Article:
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(7) Moral results to true believers of the revelation to them of the righteousness of God. The righteousness of God having been announced as revealed in the gospel (Romans 1:17), set forth as available for all mankind (Romans 3:21-31), shown to be in accordance with the teaching of the Old Testament (Romans 4:1-25), viewed with regard to the feelings and hopes of believers fell Romans 5:1-11) and to the position of the human race before God (Romans 5:12-21), the necessary moral results of a true apprehension of the doctrine are treated in this section of the Epistle. And first is shown from various points of view—
(a) The obligation believers of holiness of life. The subject is led up to by meeting certain supposed erroneous conclusions from what has been said in the preceding chapter. It might be said that, if where sin abounded grace did much more abound—if in the obedience of the one Christ all believers are justified—human sin must be a matter of indifference; it cannot nullify the free gift; nay, grace will be even the more enhanced, in that it abounds the more. The apostle rebuts such antinomian conclusions by showing that they imply a total misunderstanding of the doctrine which was supposed to justify them; for that our partaking in the righteousness of God in Christ means our actually partaking in it—our being influenced by it, loving it and following it, not merely our having it imputed to us while we remain aloof from it; that justifying faith in Christ means spiritual union with Christ, a dying with him to sin and a rising with him to a new life, in which sin shall no longer have dominion over us. He refers to our baptism as having this only meaning, and he enforces his argument by three illustrations: firstly, as aforesaid, that of dying and rising again, which is signified in baptism (Romans 7:1-14); secondly, that of service to a master (Romans 7:15-23); thirdly, that of the relation of a wife to a husband (Romans 7:1-16). It will be seen, when we come to it, that the third of these illustrations is a carrying out of the same idea, though it is there law, and not sin, that we are said to be emancipated from.
What shall we say then? So St. Paul introduces a difficulty or objection arising out of the preceding argument (cf. Romans 3:5). Shall we continue in sin, that grace may abound? Referring to the whole preceding argument, and especially to the concluding verses (Romans 5:20, Romans 5:21).
God forbid! (Μὴ γένοιτο: St. Paul's usual way of rejecting an idea indignantly). We who (οἵτινες, with its proper meaning of being such as) died (not, as in the Authorized Version, "are dead." The reference is to the time of baptism, as appears from what follows) to sin, how shall we live any longer therein! The idea of dying to sin in the sense of having done with it, is found also in Macrob., 'Somn. Scip.,' 1.13 (quoted by Meyer), "Mori etiam dicitur, cum anima adhuc in corpora constituta corporeas illecebras philosophia docente contemnit et cupiditatum dulces insidias reliquasque omnes exuit passiones."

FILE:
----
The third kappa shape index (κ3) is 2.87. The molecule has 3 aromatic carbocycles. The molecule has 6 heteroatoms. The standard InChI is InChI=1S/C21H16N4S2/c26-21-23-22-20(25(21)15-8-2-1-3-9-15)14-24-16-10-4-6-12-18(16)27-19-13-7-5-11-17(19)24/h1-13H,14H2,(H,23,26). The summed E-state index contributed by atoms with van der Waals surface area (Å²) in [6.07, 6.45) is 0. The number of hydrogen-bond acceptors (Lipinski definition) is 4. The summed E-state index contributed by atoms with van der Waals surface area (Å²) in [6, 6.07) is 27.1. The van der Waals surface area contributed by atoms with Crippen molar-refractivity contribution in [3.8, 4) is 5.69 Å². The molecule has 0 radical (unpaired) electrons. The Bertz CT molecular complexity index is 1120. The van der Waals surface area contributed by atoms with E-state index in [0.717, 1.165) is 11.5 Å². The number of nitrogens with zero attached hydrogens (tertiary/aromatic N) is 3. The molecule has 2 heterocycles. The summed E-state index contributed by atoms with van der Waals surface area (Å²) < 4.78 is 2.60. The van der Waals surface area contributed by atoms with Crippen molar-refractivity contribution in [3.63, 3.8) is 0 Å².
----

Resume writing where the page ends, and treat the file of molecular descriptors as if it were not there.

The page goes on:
Or know ye not that so many of us as were baptized into Christ Jesus were baptized into his death! ἢ, if taken in the sense of "or," at the beginning of Romans 6:3, will be understood if we put what is meant thus: Do you not know that we have all died to sin? Or are you really ignorant of what your very baptism meant? But cf. Romans 7:1, where the same expression occurs, and where ἢ appears only to imply a question. The expression βαππτίζεσθαι εἰς occurs also in 1 Corinthians 10:2 and Galatians 3:27; in the first of these texts with reference to the Israelites and Moses. It denotes the entering by baptism into close union with a person, coming to belong to him, so as to be in a sense identified with him. In Galatians 3:27 being baptized into Christ is understood as implying putting him on (ἐνεδύσασθε) The phrases, βαπτιξεῖν ἐπὶ τῷ ὀνόματι, or ἐν τῷ ὀνόματι, or εἰς τὸ ὄνομα, were understood to imply the same idea, though not so plainly expressing it. Thus St. Paul rejoiced that he had not himself baptized many at Corinth, lest it might have been said that he had baptized them into his own name (εἰς τὸ ἐμὸν ὄνομα), i.e. into such connection with himself as baptism implied with Christ alone. Doubtless in the instruction which preceded baptism this significance of the sacrament would be explained. And if "into Christ," then "into his death." "In Christum, inquam, totum, adeoque in mortem ejus baptizatur" (Bengel). The whole experience of Christ was understood to have its counterpart in those who were baptized into him; in them was understood a death to sin, corresponding to his actual death. This, too, would form part of the instruction of catechumens. St. Paul often presses it as what he conceives to be well understood; and in subsequent verses of this chapter he further explains what he means.